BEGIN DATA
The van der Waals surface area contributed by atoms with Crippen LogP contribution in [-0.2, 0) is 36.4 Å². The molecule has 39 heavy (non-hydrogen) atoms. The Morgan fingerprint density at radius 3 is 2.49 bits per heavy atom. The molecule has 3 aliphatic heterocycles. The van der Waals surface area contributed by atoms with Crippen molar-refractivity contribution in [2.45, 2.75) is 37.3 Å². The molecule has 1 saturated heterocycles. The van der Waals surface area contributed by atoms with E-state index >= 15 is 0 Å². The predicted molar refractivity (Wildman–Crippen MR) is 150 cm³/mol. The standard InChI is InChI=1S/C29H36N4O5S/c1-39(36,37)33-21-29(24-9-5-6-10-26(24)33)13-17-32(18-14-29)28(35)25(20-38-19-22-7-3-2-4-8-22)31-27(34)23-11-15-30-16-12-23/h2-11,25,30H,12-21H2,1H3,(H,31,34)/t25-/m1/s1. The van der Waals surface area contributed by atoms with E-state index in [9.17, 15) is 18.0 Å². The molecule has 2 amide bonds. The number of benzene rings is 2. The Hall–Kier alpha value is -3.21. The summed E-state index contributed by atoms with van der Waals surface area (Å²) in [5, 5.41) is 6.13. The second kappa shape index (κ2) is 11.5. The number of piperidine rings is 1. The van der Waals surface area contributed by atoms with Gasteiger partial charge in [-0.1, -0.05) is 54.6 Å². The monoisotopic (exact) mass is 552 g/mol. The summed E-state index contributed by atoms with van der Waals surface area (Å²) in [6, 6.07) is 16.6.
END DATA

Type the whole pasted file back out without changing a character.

The van der Waals surface area contributed by atoms with Crippen LogP contribution in [-0.2, 0) is 36.4 Å². The molecule has 39 heavy (non-hydrogen) atoms. The Morgan fingerprint density at radius 3 is 2.49 bits per heavy atom. The molecule has 3 aliphatic heterocycles. The van der Waals surface area contributed by atoms with Crippen molar-refractivity contribution in [2.45, 2.75) is 37.3 Å². The molecule has 1 saturated heterocycles. The van der Waals surface area contributed by atoms with E-state index >= 15 is 0 Å². The predicted molar refractivity (Wildman–Crippen MR) is 150 cm³/mol. The standard InChI is InChI=1S/C29H36N4O5S/c1-39(36,37)33-21-29(24-9-5-6-10-26(24)33)13-17-32(18-14-29)28(35)25(20-38-19-22-7-3-2-4-8-22)31-27(34)23-11-15-30-16-12-23/h2-11,25,30H,12-21H2,1H3,(H,31,34)/t25-/m1/s1. The van der Waals surface area contributed by atoms with E-state index in [9.17, 15) is 18.0 Å². The molecule has 2 amide bonds. The number of benzene rings is 2. The Hall–Kier alpha value is -3.21. The summed E-state index contributed by atoms with van der Waals surface area (Å²) in [5, 5.41) is 6.13. The second kappa shape index (κ2) is 11.5. The number of piperidine rings is 1. The van der Waals surface area contributed by atoms with Gasteiger partial charge in [-0.1, -0.05) is 54.6 Å². The monoisotopic (exact) mass is 552 g/mol. The summed E-state index contributed by atoms with van der Waals surface area (Å²) in [6, 6.07) is 16.6.